One of the things I love most is that pivotal moment when a group of staff or physicians throw up their hands and say “All right, I’m there, just tell me WHAT TO DO!” The challenge for leaders and others guiding this patient experience improvement is to be ready for that moment!
At DTA we’re data geeks so in preparation for this blog, I turned to our very own Jen Schugel who used our Coaching Reporting Tool for some analysis. Our team at DTA has coached more than 150 physicians, PAs, techs, NPs, coordinators, EMTs, and medics from Emergency Departments across the country. While we keep the reports we create confidential between our coach and the participant, using this tool we are very easily able to aggregate the data across roles, specialties, etc.
In the next few blog posts we’ll discuss the care practices that we find ourselves coaching most often across three categories: strengths, inconsistencies, and opportunities. To start out, let’s look at the strengths. These are practices that we see consistently displayed by those in the EDs where we have coached. These are key practices for staff and physicians who want to know “what to do!”
Narrate your care – This is basically talking while you work – a running narrative as you care for the patient. I was shadowing a tech last week who excelled in this. She’d constantly say things like “I’m just going to get you unhooked’ or “I’m just going to press the button to check your blood pressure” or “Let me straighten this out” or “I’ll cover you back up.” These are all great examples of narrating your care and it has the effect of calming the patient. Think about it, they are in a new environment with strange noises, smells, and experiences. Talking while you care for them can help to reduce their anxiety and help them have a better experience.
Use humor – Now, lest you think this is doing standup in the middle of the ED, let me explain. There are many staff and physicians who have found a way to appropriately let this fun part of their personality show through. It is evident in simple phrases and comments. I overheard a staff member recently say to a patient “It’s bad enough that you have to be here, you don’t want to put on a show” as she tied up a patient’s gown before she headed to the bathroom. These are slight and subtle moments but they let patients and staff connect on a more personal level and can help to make an unexpected experience a little better.
Show courtesy & respect (knock, smile) – These may seem like simple things but they can make a big difference to patients and families. Often staff rush in and out of rooms in the busyness of care. Taking a moment to center oneself and pause, knock, and wait for a response before flying into the patient’s room is a great way of not only showing respect but helping to be more mindful in the care you’re providing. Smiling is such a basic and beautiful way to show that you care. I love watching for this and seeing great smiles come through not only with patients but also with co-workers (patients notice those too!) It’s also important for coordinators and people on the phone – a smile can come through in your voice as well. Besides these, there are a multitude of other ways that we can show courtesy and respect to patients: pulling the curtain, asking if they want the lights down or up, covering them up and maintaining dignity, etc.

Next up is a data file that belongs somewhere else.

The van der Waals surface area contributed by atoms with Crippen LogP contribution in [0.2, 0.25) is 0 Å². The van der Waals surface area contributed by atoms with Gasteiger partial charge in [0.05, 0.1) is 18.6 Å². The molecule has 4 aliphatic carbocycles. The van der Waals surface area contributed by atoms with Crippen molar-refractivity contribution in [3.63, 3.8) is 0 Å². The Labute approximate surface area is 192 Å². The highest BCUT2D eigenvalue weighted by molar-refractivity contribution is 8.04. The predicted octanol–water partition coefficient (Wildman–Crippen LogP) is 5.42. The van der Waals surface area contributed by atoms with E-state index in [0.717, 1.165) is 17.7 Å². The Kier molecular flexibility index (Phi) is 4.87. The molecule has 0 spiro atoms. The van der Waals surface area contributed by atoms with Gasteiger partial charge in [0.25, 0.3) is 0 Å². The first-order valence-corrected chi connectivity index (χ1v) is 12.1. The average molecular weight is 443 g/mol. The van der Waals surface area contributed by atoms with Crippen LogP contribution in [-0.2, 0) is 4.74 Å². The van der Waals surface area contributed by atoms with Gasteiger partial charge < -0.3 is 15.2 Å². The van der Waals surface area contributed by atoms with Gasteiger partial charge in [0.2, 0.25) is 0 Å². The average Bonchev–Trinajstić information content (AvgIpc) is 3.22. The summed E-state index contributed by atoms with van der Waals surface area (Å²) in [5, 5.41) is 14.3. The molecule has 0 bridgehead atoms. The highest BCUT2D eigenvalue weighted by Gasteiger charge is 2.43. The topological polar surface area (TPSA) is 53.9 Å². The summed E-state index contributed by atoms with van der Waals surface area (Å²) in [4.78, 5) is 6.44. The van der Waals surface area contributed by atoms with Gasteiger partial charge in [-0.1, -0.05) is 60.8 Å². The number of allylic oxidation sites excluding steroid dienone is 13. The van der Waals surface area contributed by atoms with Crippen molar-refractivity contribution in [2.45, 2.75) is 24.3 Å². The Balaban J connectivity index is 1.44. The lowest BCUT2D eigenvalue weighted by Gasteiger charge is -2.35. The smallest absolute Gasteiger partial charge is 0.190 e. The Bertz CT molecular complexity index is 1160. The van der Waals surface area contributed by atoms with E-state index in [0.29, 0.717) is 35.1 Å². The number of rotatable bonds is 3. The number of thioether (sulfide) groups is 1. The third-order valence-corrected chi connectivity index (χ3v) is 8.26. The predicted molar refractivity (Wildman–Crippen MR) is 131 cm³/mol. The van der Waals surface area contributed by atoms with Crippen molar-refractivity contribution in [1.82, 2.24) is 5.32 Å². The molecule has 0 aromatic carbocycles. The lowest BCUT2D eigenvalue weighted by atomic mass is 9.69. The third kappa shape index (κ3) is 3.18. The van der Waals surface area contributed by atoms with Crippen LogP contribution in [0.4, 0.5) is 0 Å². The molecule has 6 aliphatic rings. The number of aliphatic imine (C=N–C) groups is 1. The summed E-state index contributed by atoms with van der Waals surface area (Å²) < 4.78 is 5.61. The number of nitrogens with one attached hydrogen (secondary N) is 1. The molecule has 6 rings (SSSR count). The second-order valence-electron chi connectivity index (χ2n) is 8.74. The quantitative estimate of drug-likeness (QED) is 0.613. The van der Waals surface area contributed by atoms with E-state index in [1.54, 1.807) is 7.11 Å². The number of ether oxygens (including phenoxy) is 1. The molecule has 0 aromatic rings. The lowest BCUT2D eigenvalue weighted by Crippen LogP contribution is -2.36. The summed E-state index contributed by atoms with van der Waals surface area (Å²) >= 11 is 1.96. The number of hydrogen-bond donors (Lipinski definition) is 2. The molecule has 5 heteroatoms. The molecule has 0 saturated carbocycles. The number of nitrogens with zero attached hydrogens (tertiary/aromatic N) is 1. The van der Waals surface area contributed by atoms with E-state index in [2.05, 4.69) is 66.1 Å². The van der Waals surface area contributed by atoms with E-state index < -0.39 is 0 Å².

Explain things in a way that patients can understand – This is such a crucial one to remember for these patients and families who have found themselves in a very unexpected experience. Patients and families typically remark that while they may otherwise be very able to hear and process information, when they are stressed, scared, in pain, or concerned for their loved one, their ability to do so seems to go out the window. A great tactic here to speak at the level that you would for a 5th grader. This isn’t meant to be insulting to patients and families but to just find the simplest way to explain things and to use that.
Review the plan – I’ve mentioned before that waiting is one of the most important issues to address for patients and families. For example, one ED doc that I shadowed liked to summarize before leaving each patient encounter, “Once we get those labs back, we can talk to nephrology…”. Another said, “My first goal is to get you feeling better and my second goal is to figure out what’s going on…” or “We’re going to get some IV medications to help with that headache…”. Each of these are great examples to help to give patients and families a sense of what is coming up next.
These are some of the top strengths that we’ve seen in staff we’ve coached across the country. I share these in support of arming you with key practices to share when asked “what to do.” In our next blog, I’ll share some of the inconsistencies that we notice and where we spend time encouraging staff and physicians to focus as they work to improve the unexpected experience for their patients.
University of Portsmouth. “Smile — And The World Can Hear You, Even If You Hide.” ScienceDaily. ScienceDaily, 16 January 2008. www.sciencedaily.com/releases/2008/01/080111224745.htm